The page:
So the best nrx strategy is cryptographic weapons and therefore highly stable states. Incidentally, I am working on a cryptographic weapons start-up. Think of it as bitcoin for the state.


    Posted on August 6th, 2014 at 7:29 pm Reply | Quote
  • William Newman Says:

    Stable government is the motte, and monarchy is the bailey, is that what you’re trying to say?:-)

    Lending to actual human monarchies hasn’t been all that easy; flaky and imperfect as merchant republic-ish or limited-monarchy governments have admittedly been about repaying their debts, AFAIK purer monarchies have been even flakier. You could probably point to regions and eras where all the republics have been particularly flaky (and also deserve scare quotes as “republics”); indeed, I nominate South America. But unless you can point to reliable monarchs in the same region and era, that’s not entirely convincing. My nonexpert impression is that the perceived tension with public choice theory is no big deal, because actual monarchs naturally don’t act all that much like stationary bandits because actual monarchs aren’t in fact all that stable: the historical rate of serious revolts plus internal threats like assassination is not negligible compared to comparable turmoil in Northern European basically-democracies, and seems large compared to the rate of destruction of English-speaking democracies.

    To me the uncritical attitude of Moldbug and his followers to monarchy, and the largely unexplained enthusiasm for the Stewarts, is oddly out of place in an otherwise reasonably clever spiel. To implicitly dismiss the relative success of the post-Glorious-Revolution English and the post-Revolution USA is pretty extraordinary, and I have never seen anyone make the extraordinary arguments I would want to back it. I can see making a romantic dismissal of them, as uninspiring or shabby or tacky or something. But the Moldbug idea seems to be that their practical success isn’t noteworthy, and that seems foolish. On the list of historic organizations capable of putting a boot in your ass, or decoding your DNA, or potentially making general AI, or producing a mind-blowing amount of luxury goods (fancy housing, fancy clothing, beef, sugar, travel, various entertainment…), or a number of other worldly things, the US still ranks extraordinarily high today despite severe issues (solvency, asabiya…) that raise interesting questions about tomorrow, and a 200+-year run isn’t too bad. And even a 100+-year run isn’t bad, and through much of the 19th century both the US and the British arguably outran the rest of the world even more decisively, while the Stewarts on their best day were nothing very special.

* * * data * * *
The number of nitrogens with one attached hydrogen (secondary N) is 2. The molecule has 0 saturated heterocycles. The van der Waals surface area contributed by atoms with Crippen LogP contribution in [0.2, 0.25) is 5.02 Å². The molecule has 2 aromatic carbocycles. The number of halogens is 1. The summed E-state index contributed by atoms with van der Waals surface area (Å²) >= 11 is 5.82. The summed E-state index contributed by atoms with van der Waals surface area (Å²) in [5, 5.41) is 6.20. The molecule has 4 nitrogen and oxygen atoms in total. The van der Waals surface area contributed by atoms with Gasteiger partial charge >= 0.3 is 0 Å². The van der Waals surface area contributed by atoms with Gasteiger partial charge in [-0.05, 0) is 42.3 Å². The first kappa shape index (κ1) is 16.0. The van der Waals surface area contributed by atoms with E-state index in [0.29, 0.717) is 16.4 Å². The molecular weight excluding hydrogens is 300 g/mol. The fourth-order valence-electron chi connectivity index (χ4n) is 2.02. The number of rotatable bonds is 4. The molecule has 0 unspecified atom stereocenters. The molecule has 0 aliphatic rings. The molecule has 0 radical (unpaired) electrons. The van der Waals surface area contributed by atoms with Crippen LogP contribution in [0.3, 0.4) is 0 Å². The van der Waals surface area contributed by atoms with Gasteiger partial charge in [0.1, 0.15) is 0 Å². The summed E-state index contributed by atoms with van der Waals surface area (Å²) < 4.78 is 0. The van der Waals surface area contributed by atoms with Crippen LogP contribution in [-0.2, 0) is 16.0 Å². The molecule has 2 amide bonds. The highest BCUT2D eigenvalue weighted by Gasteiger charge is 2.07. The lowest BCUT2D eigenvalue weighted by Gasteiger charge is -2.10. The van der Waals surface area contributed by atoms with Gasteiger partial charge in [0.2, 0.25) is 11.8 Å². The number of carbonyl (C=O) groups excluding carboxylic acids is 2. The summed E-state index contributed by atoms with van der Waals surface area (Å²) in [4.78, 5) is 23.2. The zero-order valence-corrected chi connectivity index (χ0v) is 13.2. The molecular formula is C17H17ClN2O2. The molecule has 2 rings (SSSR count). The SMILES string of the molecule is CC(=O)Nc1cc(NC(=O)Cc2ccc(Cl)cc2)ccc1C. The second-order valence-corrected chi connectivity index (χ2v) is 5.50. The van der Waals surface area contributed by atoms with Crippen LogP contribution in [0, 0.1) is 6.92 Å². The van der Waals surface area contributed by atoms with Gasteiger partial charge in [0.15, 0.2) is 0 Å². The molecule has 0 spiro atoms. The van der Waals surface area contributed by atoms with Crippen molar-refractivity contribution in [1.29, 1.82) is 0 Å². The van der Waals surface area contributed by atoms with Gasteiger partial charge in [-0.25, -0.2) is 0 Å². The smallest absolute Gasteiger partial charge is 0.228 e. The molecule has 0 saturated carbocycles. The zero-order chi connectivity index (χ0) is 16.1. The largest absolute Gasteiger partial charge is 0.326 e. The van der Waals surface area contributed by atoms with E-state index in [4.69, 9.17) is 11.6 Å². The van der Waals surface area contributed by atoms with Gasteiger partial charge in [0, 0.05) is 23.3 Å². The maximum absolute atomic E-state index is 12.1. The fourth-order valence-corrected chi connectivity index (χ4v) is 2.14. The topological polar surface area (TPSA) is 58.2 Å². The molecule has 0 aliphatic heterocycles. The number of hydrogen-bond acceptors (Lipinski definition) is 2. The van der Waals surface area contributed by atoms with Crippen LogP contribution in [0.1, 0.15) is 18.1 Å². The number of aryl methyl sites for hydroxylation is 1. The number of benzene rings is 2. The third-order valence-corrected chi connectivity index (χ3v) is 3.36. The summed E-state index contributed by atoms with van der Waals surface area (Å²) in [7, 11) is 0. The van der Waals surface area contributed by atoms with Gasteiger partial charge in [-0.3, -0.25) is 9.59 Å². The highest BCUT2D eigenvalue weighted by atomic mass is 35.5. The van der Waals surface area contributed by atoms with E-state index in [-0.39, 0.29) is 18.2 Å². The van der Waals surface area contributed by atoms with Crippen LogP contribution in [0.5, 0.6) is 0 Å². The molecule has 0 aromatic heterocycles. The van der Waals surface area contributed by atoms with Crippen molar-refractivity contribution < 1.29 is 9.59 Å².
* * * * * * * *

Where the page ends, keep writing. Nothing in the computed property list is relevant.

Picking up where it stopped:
admin Reply:

    I’m in broad agreement with this. Like Jim, I’m thoroughly immunized against the Jacobite romance. Neal Stephenson’s Baroque Cycle captures the UK at its best, taking up the Dutch torch.


    Posted on August 6th, 2014 at 8:25 pm Reply | Quote
  • Jozsef Says:


    Posted on August 8th, 2014 at 8:59 am Reply | Quote